Robert Fildes started his academic life as a mathematician and applied probabilist, first at Oxford and subsequently at the University of California, Davis. Collaborations with Geoff Allen were at that time reserved for planning skiing trips. Having exhausted his interest in theoretical mathematics he accepted a post at the Manchester Business School, meeting a career goal to work in one of Britain's newly founded business schools and returning him to his home town.. Following an exhortation to 'do something useful' in management science he found himself teaching and researching forecasting.
A well-received first book on forecasting led Spyros Makridakis to co-opt him to write a chapter for the TIMS Studies in Management Science on forecasting method selection. It required a lot of reading, so putting to work the management efficiency concepts that were being taught all around him, he collected the references into a bibliography. Eventually, this turned into two publications listing 7000 of the major forecasting papers for the years 1965-1981. Attempting to deflect the scorn of his academic colleagues and rise above this exercise in mere cataloging, he wrote two survey papers (published in 1979 and 1985 in the Journal of the Operational Research Society 1985) summarizing the effectiveness of extrapolative and causal forecasting methods respectively. The latter paper is the progenitor of the more ambitious set of econometric principals laid out here.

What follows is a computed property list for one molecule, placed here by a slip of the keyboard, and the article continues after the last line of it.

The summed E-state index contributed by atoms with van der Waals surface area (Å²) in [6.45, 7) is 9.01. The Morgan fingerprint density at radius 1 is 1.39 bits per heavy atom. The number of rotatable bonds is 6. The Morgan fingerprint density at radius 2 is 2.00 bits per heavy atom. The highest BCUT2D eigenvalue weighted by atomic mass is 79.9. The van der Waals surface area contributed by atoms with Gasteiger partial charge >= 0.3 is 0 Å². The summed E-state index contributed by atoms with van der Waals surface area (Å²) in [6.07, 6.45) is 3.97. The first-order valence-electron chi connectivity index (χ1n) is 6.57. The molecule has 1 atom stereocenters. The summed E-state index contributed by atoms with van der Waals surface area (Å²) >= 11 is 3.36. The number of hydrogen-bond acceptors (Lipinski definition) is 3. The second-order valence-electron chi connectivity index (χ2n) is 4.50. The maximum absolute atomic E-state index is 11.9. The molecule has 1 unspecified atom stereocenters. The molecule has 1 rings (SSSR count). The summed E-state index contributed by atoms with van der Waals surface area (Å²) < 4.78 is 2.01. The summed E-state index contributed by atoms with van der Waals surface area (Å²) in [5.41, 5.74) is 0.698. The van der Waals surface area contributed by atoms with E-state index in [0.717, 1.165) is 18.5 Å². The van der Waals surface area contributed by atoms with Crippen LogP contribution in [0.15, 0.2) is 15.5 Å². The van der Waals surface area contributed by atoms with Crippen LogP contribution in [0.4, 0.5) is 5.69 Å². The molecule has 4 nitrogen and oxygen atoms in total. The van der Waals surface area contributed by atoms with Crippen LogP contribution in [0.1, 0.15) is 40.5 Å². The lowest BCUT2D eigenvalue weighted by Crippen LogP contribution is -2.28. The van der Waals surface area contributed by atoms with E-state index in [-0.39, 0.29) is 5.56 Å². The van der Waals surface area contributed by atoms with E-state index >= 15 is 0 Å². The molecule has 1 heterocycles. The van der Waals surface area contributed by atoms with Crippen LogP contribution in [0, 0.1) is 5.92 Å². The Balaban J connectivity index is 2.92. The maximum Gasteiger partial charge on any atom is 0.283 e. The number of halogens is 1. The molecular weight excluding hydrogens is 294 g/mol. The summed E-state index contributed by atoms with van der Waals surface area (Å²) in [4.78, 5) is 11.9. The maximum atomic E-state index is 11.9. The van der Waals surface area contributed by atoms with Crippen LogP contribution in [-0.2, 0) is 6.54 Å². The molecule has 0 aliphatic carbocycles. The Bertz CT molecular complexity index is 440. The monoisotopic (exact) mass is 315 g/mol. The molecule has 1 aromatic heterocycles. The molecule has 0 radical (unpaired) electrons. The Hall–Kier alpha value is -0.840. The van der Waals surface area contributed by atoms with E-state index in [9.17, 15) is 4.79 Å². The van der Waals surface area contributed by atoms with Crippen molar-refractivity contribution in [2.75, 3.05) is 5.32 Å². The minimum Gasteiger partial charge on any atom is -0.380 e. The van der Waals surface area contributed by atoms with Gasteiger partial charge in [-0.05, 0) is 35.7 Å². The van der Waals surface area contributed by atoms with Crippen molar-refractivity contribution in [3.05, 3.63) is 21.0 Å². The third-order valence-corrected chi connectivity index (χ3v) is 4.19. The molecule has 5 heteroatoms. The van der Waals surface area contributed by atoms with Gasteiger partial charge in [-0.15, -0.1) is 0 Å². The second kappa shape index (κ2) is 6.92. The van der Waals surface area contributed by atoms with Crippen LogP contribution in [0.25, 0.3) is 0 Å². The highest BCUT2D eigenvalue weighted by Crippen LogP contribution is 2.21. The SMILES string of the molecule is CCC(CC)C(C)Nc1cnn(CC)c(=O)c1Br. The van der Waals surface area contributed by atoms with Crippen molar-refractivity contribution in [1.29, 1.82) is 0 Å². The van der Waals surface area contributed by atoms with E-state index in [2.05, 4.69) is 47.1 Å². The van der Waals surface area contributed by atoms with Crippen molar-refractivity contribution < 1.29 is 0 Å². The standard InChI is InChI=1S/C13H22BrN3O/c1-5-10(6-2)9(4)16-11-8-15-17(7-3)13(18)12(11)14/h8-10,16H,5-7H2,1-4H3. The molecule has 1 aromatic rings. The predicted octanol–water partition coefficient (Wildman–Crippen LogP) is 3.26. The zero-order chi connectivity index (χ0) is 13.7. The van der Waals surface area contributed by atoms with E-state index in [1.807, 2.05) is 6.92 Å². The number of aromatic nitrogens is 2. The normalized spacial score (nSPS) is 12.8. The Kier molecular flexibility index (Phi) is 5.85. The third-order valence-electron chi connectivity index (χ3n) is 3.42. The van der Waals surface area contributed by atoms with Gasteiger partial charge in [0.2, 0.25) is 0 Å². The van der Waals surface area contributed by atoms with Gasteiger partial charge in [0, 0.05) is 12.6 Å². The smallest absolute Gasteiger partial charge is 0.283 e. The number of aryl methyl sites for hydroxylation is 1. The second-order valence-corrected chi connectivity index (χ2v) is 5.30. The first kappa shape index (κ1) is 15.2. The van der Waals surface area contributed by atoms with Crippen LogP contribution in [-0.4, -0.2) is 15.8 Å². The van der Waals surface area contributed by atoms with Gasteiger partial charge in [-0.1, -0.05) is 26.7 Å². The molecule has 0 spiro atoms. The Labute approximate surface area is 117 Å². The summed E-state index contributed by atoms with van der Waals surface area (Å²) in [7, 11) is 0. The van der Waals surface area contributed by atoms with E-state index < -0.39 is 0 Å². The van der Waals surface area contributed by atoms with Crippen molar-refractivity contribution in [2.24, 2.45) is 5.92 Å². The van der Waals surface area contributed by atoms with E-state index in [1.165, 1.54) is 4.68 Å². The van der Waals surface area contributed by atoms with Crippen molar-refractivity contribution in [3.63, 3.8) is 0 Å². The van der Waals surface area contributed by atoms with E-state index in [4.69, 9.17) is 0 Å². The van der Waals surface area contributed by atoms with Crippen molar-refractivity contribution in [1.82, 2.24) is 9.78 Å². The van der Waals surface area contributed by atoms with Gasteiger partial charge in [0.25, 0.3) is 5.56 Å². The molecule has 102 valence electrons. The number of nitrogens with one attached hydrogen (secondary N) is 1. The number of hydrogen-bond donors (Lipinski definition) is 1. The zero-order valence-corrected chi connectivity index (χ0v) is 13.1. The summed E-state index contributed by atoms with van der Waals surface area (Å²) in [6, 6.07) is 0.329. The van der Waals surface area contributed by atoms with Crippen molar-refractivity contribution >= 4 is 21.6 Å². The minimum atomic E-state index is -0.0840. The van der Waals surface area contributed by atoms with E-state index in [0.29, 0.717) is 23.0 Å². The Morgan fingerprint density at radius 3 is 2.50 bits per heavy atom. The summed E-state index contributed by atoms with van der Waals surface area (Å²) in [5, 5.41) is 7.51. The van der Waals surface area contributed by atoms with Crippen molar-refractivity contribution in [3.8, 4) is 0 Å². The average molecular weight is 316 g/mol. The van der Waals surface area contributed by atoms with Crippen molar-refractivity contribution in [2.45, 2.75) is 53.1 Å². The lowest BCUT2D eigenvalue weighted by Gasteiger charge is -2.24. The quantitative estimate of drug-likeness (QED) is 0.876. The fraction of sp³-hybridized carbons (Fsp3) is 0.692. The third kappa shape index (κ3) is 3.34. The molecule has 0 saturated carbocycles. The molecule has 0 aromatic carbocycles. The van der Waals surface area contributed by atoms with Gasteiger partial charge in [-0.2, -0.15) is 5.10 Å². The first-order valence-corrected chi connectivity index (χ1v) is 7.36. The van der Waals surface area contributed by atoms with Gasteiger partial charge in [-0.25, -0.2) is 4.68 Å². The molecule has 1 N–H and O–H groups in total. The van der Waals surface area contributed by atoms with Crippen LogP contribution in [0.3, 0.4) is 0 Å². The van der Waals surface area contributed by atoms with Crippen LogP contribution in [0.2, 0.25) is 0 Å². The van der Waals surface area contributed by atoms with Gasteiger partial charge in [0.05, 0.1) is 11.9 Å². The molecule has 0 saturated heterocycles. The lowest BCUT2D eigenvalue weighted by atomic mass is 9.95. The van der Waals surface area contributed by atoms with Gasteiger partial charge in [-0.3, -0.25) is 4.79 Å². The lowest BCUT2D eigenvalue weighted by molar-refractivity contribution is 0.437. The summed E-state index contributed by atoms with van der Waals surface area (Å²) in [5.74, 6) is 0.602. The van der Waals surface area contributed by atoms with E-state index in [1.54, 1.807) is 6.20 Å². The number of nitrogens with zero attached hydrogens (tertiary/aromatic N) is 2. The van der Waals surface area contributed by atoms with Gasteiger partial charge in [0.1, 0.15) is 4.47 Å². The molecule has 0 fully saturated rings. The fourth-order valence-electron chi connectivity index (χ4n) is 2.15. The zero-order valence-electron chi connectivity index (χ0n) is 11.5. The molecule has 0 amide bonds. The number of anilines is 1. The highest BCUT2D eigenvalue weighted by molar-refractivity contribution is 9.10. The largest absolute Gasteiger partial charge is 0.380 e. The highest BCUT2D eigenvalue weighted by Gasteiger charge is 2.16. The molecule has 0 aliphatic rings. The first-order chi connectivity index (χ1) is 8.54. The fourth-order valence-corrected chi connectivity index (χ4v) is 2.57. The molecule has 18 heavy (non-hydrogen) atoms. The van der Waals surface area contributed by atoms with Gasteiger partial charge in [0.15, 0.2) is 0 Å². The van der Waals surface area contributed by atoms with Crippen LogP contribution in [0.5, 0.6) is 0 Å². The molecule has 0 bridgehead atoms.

Survey papers take a lot of work and are thought of (wrongly) as not always demonstrating the highest levels of intellect. Because of various prior commitments, he was unable to devote his life to this paper and is pleased to be included as an author in this major research effort conducted by Geoff Allen.
In founding the Journal of Forecasting and in l985 the International Journal of Forecasting and later as Editor and Chief Editor of these journals, he has collaborated for long periods with Scott Armstrong and Spyros Makridakis. It would be true to say that they both have had a major influence on his thinking.